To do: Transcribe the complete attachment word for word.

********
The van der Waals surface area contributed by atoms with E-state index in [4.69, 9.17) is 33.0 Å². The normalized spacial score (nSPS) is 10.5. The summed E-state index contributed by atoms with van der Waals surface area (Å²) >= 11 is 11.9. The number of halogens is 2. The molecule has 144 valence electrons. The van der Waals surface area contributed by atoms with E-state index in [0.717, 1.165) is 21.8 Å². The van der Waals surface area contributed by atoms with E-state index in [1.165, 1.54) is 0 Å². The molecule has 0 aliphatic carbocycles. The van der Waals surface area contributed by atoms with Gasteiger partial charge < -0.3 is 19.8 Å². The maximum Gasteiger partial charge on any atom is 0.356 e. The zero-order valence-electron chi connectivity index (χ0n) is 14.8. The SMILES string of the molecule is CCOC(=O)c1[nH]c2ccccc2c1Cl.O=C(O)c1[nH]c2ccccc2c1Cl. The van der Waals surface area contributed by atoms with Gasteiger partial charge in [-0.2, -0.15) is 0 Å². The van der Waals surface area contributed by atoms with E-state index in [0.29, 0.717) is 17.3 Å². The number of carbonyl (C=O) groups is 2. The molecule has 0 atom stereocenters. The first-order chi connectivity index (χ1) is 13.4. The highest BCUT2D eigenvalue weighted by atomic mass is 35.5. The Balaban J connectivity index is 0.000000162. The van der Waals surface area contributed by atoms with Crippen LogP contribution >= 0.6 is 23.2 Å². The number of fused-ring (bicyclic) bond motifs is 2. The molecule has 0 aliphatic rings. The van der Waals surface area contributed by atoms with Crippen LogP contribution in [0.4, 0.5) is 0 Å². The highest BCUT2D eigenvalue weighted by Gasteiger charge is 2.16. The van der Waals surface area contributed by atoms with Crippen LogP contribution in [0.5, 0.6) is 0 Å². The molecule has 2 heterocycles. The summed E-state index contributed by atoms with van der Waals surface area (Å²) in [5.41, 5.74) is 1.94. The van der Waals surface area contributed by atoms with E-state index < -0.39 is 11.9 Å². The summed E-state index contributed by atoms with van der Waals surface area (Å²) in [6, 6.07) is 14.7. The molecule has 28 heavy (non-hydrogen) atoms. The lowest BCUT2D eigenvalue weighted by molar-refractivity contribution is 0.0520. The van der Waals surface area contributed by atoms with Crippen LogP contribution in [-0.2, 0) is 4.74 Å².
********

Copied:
The van der Waals surface area contributed by atoms with E-state index in [4.69, 9.17) is 33.0 Å². The normalized spacial score (nSPS) is 10.5. The summed E-state index contributed by atoms with van der Waals surface area (Å²) >= 11 is 11.9. The number of halogens is 2. The molecule has 144 valence electrons. The van der Waals surface area contributed by atoms with E-state index in [0.717, 1.165) is 21.8 Å². The van der Waals surface area contributed by atoms with E-state index in [1.165, 1.54) is 0 Å². The molecule has 0 aliphatic carbocycles. The van der Waals surface area contributed by atoms with Gasteiger partial charge < -0.3 is 19.8 Å². The maximum Gasteiger partial charge on any atom is 0.356 e. The zero-order valence-electron chi connectivity index (χ0n) is 14.8. The SMILES string of the molecule is CCOC(=O)c1[nH]c2ccccc2c1Cl.O=C(O)c1[nH]c2ccccc2c1Cl. The van der Waals surface area contributed by atoms with Gasteiger partial charge in [-0.2, -0.15) is 0 Å². The van der Waals surface area contributed by atoms with E-state index in [0.29, 0.717) is 17.3 Å². The number of carbonyl (C=O) groups is 2. The molecule has 0 atom stereocenters. The first-order chi connectivity index (χ1) is 13.4. The highest BCUT2D eigenvalue weighted by atomic mass is 35.5. The Balaban J connectivity index is 0.000000162. The van der Waals surface area contributed by atoms with Crippen LogP contribution >= 0.6 is 23.2 Å². The number of fused-ring (bicyclic) bond motifs is 2. The molecule has 0 aliphatic rings. The van der Waals surface area contributed by atoms with Crippen LogP contribution in [0.4, 0.5) is 0 Å². The highest BCUT2D eigenvalue weighted by Gasteiger charge is 2.16. The van der Waals surface area contributed by atoms with Crippen LogP contribution in [0.5, 0.6) is 0 Å². The molecule has 2 heterocycles. The summed E-state index contributed by atoms with van der Waals surface area (Å²) in [5.41, 5.74) is 1.94. The van der Waals surface area contributed by atoms with E-state index < -0.39 is 11.9 Å². The summed E-state index contributed by atoms with van der Waals surface area (Å²) in [6, 6.07) is 14.7. The molecule has 28 heavy (non-hydrogen) atoms. The lowest BCUT2D eigenvalue weighted by molar-refractivity contribution is 0.0520. The van der Waals surface area contributed by atoms with Crippen LogP contribution in [-0.2, 0) is 4.74 Å².